8. References . . . . . . . . . . . . . . . . . . . . . . . . . . 8 8. References . . . . . . . . . . . . . . . . . . . . . . . . . . 8
8.1. Normative References . . . . . . . . . . . . . . . . . . . 8 8.1. Normative References . . . . . . . . . . . . . . . . . . . 8
8.2. Informative References . . . . . . . . . . . . . . . . . . 8 8.2. Informative References . . . . . . . . . . . . . . . . . . 8
Authors' Addresses . . . . . . . . . . . . . . . . . . . . . . . . 8 Authors' Addresses . . . . . . . . . . . . . . . . . . . . . . . . 9
1. Introduction 1. Introduction
IPv6 Neighbor Discovery [RFC4861] includes Neighbor Unreachability IPv6 Neighbor Discovery [RFC4861] includes Neighbor Unreachability
Detection (NUD), which detects when a neighbor is no longer Detection (NUD), which detects when a neighbor is no longer
reachable. The timeouts specified for NUD are very short (by default reachable. The timeouts specified for NUD are very short (by default
three transmissions spaced one second apart). These short can be three transmissions spaced one second apart). These short timeouts
appropriate when there are alternative neighbors to which the packets can be appropriate when there are alternative neighbors to which the
can be sent. For example, if a host has multiple default routers in packets can be sent. For example, if a host has multiple default
its Default Router List, or if the host has a Neighbor Cache Entry routers in its Default Router List or if the host has a Neighbor
(NCE) created by a Redirect message. In these cases, when NUD fails, Cache Entry (NCE) created by a Redirect message. In those cases,
the host will try the alternative neighbor; the next router in the when NUD fails, the host will try the alternative neighbor by redoing
Default Router List, or discard the NCE which will also send using a next-hop selection. That implies picking the next router in the
different router. Default Router List or discarding the redirect, respectively.
The timeouts specified in [RFC4861] were chosen to be short in order The timeouts specified in [RFC4861] were chosen to be short in order
to optimize for the scenarios where alternative neighbors are to optimize for the scenarios where alternative neighbors are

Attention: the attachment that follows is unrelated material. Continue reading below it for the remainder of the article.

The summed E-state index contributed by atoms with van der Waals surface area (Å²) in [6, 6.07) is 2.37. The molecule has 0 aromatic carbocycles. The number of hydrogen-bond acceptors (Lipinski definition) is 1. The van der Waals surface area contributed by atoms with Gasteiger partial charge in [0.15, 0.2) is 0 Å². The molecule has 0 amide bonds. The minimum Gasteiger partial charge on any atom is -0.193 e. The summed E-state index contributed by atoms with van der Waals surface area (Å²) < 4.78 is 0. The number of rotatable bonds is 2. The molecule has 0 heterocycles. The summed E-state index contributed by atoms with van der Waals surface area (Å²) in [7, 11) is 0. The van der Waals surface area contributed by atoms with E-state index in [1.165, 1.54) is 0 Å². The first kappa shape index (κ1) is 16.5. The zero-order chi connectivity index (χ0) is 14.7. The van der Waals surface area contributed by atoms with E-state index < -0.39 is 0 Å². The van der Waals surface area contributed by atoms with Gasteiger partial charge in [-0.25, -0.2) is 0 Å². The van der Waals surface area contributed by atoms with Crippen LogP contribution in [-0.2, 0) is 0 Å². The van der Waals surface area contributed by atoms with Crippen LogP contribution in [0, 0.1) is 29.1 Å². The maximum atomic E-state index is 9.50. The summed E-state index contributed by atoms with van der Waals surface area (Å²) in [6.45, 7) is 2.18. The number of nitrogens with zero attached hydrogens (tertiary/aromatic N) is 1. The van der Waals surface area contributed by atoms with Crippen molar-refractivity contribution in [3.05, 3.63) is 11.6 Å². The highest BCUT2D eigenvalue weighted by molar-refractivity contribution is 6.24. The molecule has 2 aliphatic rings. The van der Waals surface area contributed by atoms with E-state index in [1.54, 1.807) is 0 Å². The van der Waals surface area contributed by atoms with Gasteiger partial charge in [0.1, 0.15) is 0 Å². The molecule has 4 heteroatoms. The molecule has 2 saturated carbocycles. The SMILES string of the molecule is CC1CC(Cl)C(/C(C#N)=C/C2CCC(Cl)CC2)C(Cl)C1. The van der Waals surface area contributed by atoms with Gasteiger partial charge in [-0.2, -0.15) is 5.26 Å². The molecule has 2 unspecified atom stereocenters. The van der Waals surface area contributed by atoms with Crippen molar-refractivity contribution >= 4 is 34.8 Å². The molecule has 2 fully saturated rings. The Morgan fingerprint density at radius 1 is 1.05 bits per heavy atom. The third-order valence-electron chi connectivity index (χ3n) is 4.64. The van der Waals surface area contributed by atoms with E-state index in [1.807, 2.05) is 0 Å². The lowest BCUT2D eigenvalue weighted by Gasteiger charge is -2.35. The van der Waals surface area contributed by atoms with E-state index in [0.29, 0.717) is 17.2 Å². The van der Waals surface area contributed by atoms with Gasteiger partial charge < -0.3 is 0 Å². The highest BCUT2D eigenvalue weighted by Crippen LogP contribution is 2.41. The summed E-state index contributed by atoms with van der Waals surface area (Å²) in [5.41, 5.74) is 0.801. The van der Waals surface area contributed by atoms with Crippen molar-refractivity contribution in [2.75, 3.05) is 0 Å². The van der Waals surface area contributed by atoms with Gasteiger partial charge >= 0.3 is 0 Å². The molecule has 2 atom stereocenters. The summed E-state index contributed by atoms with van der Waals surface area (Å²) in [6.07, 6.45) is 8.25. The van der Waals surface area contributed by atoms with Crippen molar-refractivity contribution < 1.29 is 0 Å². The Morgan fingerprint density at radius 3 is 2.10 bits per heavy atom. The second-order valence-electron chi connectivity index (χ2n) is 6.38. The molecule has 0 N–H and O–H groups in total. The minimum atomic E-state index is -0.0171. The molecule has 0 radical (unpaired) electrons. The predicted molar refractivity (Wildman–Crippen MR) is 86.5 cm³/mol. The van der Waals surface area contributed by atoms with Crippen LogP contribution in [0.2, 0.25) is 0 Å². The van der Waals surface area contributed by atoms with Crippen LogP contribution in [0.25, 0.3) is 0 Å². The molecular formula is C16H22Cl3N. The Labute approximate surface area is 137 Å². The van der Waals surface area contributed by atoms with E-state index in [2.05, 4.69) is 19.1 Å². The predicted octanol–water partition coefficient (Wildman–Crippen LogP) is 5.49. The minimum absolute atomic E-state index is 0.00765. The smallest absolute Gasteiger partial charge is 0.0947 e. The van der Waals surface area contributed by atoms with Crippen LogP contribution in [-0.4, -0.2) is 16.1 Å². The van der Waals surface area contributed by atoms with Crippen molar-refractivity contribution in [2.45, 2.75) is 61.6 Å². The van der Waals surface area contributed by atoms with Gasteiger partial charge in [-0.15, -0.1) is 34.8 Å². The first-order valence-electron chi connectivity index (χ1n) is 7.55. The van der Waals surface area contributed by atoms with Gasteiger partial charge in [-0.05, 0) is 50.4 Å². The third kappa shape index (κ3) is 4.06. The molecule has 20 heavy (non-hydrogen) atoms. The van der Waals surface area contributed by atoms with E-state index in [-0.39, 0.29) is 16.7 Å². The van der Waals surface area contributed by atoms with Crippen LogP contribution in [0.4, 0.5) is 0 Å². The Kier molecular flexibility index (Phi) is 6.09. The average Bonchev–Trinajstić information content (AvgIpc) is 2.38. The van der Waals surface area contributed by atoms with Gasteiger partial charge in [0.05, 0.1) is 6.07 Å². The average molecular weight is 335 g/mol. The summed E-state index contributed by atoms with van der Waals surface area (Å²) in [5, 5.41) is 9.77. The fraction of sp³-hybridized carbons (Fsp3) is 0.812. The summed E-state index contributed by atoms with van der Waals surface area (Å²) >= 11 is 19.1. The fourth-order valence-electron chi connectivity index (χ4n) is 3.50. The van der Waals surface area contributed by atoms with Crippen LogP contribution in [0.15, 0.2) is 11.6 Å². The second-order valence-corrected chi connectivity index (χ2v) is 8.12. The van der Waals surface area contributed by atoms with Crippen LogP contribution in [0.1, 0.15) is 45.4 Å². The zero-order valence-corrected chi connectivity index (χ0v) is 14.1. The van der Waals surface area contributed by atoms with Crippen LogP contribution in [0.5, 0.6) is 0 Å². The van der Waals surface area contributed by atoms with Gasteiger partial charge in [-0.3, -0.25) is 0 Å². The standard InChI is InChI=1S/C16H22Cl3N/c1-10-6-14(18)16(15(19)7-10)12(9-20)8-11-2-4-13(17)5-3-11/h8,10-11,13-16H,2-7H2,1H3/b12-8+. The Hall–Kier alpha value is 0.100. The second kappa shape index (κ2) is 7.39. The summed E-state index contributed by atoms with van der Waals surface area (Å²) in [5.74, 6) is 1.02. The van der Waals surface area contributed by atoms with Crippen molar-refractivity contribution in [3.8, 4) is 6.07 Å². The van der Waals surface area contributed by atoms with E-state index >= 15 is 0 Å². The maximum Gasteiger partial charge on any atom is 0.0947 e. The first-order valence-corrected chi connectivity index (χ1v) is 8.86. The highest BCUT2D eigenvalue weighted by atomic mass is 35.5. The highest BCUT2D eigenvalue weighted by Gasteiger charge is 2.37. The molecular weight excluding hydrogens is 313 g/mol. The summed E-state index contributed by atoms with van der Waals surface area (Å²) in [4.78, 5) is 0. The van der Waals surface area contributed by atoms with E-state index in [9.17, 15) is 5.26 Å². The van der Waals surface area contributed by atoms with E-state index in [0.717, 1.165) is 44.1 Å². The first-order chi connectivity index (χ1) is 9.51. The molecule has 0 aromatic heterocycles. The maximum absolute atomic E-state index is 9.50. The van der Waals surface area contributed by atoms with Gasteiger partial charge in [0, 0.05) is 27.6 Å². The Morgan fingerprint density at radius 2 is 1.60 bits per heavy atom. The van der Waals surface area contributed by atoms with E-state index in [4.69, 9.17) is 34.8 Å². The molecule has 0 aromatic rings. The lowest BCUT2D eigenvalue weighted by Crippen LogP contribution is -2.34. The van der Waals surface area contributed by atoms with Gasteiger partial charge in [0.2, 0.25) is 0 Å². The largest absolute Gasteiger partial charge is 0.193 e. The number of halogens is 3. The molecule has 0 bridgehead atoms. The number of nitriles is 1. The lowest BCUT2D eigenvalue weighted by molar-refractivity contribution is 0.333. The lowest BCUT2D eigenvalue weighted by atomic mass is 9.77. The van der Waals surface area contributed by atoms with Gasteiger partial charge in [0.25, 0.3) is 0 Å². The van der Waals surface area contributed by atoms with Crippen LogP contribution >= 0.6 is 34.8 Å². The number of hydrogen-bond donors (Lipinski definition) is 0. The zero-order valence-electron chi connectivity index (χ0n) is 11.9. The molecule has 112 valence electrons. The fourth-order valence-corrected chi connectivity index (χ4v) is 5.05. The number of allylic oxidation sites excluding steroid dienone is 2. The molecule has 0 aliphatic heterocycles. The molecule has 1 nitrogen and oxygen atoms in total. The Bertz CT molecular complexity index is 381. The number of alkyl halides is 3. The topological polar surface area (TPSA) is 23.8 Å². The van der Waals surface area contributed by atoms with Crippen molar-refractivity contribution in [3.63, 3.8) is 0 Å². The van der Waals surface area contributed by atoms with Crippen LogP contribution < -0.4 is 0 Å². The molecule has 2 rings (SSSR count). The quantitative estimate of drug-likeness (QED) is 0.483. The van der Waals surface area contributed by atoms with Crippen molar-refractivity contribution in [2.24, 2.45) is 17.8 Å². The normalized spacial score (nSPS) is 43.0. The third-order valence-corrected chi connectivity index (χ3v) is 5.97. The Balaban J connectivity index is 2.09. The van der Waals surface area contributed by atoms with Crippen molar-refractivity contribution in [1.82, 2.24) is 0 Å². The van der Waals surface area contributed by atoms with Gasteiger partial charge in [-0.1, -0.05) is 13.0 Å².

available. available.
However, when there is no alternative neighbor there are several However, when there is no alternative neighbor there are several
benefits in making NUD try probing for a longer time. One of those benefits in making NUD try probing for a longer time. One of those
benefits is to make NUD more robust against transient failures, such benefits is to make NUD more robust against transient failures, such
as spanning tree reconvergence and other layer 2 issues that can take as spanning tree reconvergence and other layer 2 issues that can take
many seconds to resolve. Marking the NCE as unreachable in that case many seconds to resolve. Marking the NCE as unreachable in that case
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in the face of degenerate conditions are covered in [RFC6583]. in the face of degenerate conditions are covered in [RFC6583].
2. Definition Of Terms 2. Definition Of Terms
The key words "MUST", "MUST NOT", "REQUIRED", "SHALL", "SHALL NOT", The key words "MUST", "MUST NOT", "REQUIRED", "SHALL", "SHALL NOT",
"SHOULD", "SHOULD NOT", "RECOMMENDED", "MAY", and "OPTIONAL" in this "SHOULD", "SHOULD NOT", "RECOMMENDED", "MAY", and "OPTIONAL" in this
document are to be interpreted as described in [RFC2119]. document are to be interpreted as described in [RFC2119].
3. Protocol Updates 3. Protocol Updates
Giving up after three packets spaced one second apart is only needed Discarding the NCE after after three packets spaced one second apart
when an alternative neighbor is available, such as an additional is only needed when an alternative neighbor is available, such as an
default router or a redirect. additional default router or a redirect.
If implementations transmit more than MAX_UNICAST_SOLICIT/ If an implementation transmits more than MAX_UNICAST_SOLICIT/
MAX_MULTICAST_SOLICIT packets it SHOULD use exponential backoff of MAX_MULTICAST_SOLICIT packets then it SHOULD use exponential backoff
the retransmit timer. This is to avoid any significant load due to a of the retransmit timer. This is to avoid any significant load due
steady background level of retransmissions from implementations that to a steady background level of retransmissions from implementations